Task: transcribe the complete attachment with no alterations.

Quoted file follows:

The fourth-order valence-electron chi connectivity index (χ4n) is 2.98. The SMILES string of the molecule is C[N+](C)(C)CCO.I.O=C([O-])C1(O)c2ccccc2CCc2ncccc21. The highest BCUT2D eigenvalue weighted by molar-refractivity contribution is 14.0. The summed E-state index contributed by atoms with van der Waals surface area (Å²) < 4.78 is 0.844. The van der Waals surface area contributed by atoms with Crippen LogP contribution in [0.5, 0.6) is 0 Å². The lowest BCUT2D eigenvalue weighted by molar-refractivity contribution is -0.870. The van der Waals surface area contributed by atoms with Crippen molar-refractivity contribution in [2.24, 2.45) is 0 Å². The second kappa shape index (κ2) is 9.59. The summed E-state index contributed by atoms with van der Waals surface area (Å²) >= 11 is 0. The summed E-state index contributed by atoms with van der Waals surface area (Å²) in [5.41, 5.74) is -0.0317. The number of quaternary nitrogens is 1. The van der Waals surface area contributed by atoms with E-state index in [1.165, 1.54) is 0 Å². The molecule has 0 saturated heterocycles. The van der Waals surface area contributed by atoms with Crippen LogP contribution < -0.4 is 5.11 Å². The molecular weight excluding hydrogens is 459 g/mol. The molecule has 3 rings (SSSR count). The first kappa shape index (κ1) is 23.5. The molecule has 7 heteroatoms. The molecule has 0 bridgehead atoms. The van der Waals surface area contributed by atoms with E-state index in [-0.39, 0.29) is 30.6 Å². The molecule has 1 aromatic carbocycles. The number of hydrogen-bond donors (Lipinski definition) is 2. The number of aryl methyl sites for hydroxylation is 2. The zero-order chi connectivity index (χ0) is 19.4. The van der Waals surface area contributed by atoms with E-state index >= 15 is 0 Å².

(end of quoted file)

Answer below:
The fourth-order valence-electron chi connectivity index (χ4n) is 2.98. The SMILES string of the molecule is C[N+](C)(C)CCO.I.O=C([O-])C1(O)c2ccccc2CCc2ncccc21. The highest BCUT2D eigenvalue weighted by molar-refractivity contribution is 14.0. The summed E-state index contributed by atoms with van der Waals surface area (Å²) < 4.78 is 0.844. The van der Waals surface area contributed by atoms with Crippen LogP contribution in [0.5, 0.6) is 0 Å². The lowest BCUT2D eigenvalue weighted by molar-refractivity contribution is -0.870. The van der Waals surface area contributed by atoms with Crippen molar-refractivity contribution in [2.24, 2.45) is 0 Å². The second kappa shape index (κ2) is 9.59. The summed E-state index contributed by atoms with van der Waals surface area (Å²) >= 11 is 0. The summed E-state index contributed by atoms with van der Waals surface area (Å²) in [5.41, 5.74) is -0.0317. The number of quaternary nitrogens is 1. The van der Waals surface area contributed by atoms with E-state index in [1.165, 1.54) is 0 Å². The molecule has 0 saturated heterocycles. The van der Waals surface area contributed by atoms with Crippen LogP contribution < -0.4 is 5.11 Å². The molecular weight excluding hydrogens is 459 g/mol. The molecule has 3 rings (SSSR count). The first kappa shape index (κ1) is 23.5. The molecule has 7 heteroatoms. The molecule has 0 bridgehead atoms. The van der Waals surface area contributed by atoms with E-state index in [-0.39, 0.29) is 30.6 Å². The molecule has 1 aromatic carbocycles. The number of hydrogen-bond donors (Lipinski definition) is 2. The number of aryl methyl sites for hydroxylation is 2. The zero-order chi connectivity index (χ0) is 19.4. The van der Waals surface area contributed by atoms with E-state index >= 15 is 0 Å².